Drug use up in Philippines, says UN body

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01:54 AM March 5th, 2012

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By: Tina G. Santos, March 5th, 2012 01:54 AM

Illegal drug abuse, specifically of “shabu,” is on the rise in the country, according to an international drug monitoring body.

The Philippines is on a list of countries in Southeast Asia and East Asia where a rise in drug trafficking has been noted.

In its 2011 annual report, the International Narcotics Control Board (INCB) noted an increase in drug trafficking through Southeast Asia and East Asia by West African and Iranian organized criminal groups, according to the Department of Foreign Affairs.

The INCB is an independent monitoring body that implements United Nations international drug control conventions.

The INCB specifically noted that China (including Hong Kong), Indonesia, Japan, Malaysia, South Korea, Singapore, Thailand and the Philippines reported increased trafficking in heroin, cocaine and methamphetamine by groups with connections to organized trafficking gangs in West Africa and Iran.

According to the report, the criminal groups had established trafficking networks in Asia and usually hired drug couriers from Ghana, Nepal, Pakistan, Thailand and the Philippines, the DFA said.

The INCB urged the governments in the two Asian regions “to devise appropriate and effective strategies to address the threats posed by trafficking in and abuse of methamphetamine and to strengthen regional cooperation in that regard.”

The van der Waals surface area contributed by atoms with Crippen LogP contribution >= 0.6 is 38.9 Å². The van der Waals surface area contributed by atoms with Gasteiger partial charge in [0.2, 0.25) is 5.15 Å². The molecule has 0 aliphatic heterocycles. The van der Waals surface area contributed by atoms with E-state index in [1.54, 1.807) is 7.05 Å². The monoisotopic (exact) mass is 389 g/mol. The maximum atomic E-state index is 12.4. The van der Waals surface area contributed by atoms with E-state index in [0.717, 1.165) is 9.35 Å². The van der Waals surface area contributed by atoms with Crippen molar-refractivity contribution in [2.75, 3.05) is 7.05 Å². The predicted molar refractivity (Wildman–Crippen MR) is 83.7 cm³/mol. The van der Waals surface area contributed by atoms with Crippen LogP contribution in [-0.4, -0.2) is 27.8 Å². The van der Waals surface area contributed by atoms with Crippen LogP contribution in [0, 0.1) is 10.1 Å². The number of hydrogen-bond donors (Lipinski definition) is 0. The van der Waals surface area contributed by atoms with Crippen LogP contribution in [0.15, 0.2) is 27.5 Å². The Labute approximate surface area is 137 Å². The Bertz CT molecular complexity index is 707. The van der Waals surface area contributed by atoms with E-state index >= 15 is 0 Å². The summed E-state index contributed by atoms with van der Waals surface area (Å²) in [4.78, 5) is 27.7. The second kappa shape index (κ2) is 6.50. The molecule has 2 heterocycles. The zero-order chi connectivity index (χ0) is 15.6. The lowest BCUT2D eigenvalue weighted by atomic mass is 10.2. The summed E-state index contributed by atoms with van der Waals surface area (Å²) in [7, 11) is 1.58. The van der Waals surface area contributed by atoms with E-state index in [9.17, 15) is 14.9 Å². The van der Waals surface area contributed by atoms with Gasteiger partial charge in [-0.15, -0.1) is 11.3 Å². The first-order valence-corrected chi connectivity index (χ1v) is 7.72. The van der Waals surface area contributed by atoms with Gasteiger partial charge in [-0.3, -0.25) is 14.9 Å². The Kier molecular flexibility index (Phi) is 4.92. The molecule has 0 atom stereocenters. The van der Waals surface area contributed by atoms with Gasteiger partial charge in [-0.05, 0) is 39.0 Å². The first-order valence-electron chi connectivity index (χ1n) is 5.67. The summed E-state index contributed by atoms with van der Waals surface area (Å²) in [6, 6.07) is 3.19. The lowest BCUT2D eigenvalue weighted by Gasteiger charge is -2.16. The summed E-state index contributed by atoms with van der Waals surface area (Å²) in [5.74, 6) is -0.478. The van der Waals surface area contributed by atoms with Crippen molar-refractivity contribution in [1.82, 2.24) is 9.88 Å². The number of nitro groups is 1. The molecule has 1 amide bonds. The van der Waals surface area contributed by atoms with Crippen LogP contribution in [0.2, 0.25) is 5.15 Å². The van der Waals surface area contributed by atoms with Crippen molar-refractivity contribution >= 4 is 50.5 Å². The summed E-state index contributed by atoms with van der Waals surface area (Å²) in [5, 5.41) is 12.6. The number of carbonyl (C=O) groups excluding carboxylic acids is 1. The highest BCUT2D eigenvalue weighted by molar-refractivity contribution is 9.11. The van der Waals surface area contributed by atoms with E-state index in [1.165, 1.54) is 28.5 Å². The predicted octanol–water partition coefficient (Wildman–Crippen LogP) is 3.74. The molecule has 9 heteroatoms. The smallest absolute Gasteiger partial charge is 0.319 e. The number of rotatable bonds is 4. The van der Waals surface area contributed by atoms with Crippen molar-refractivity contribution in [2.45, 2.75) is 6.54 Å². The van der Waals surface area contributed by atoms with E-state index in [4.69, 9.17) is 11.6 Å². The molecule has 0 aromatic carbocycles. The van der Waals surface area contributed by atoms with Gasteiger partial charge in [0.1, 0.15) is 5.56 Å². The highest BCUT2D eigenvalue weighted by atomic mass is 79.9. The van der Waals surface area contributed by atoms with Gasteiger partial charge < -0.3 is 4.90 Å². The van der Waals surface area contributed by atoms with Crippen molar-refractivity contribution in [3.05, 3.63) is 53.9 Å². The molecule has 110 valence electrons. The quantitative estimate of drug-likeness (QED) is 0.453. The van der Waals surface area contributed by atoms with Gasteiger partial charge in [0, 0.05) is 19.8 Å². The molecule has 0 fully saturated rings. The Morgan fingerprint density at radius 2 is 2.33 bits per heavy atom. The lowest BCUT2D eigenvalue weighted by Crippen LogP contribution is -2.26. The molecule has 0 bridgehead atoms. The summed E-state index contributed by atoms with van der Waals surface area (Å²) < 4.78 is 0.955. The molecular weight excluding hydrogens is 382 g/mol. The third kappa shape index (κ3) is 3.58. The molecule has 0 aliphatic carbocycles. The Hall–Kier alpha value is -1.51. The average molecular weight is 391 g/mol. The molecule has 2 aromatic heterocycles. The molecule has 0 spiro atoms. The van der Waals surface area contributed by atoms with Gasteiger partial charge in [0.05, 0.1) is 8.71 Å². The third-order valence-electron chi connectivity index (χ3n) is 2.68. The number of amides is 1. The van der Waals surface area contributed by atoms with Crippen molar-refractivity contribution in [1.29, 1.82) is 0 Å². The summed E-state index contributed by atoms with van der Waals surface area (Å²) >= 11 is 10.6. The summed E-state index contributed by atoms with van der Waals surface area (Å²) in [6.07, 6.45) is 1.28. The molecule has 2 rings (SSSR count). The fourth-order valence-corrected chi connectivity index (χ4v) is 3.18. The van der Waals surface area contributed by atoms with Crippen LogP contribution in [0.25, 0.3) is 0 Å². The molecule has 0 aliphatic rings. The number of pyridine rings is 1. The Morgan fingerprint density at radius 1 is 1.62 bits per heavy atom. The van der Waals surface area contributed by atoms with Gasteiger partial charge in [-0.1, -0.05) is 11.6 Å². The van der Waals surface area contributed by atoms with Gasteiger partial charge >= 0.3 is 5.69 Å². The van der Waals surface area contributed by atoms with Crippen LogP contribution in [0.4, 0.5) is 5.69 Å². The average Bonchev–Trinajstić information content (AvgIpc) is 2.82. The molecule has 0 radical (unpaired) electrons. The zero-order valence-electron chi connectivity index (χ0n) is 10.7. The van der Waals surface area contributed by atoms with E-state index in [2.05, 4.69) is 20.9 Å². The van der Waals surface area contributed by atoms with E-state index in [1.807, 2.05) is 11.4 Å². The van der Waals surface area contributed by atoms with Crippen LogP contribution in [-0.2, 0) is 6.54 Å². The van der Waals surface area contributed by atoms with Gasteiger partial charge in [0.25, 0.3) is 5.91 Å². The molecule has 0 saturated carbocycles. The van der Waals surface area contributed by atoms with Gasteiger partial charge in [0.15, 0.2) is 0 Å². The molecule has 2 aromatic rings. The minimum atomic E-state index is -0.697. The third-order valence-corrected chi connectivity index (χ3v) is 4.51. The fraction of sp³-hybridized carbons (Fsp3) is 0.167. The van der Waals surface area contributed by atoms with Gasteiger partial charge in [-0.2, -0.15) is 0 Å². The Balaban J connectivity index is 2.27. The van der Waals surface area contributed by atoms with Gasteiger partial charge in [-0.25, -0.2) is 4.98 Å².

Recently, a Kenyan woman was caught trying to smuggle nearly 10 kilograms of shabu, or methamphetamine hydrochloride, into the Philippines from the United Arab Emirates.

Lina Aching Noah, 36, was arrested after customs inspectors found the illegal drugs, with a street value of P45 million, in the lining of her luggage at the Ninoy Aquino International Airport.

Noah, a suspected member of an African drug syndicate, had come from Dubai.

The PDEA said it had received a tip about Noah from a foreign counterpart agency, prompting agents to coordinate with the bureaus of immigration and customs to intercept her.

In December 2011, a 35-year-old man convicted of drug trafficking was executed in China. He was the fourth Philippine national to be put to death for dealing in dangerous drugs by the world’s most prolific executioner.

Published reports say the Philippines has more than 200 people languishing in Chinese jails on drug-related charges.

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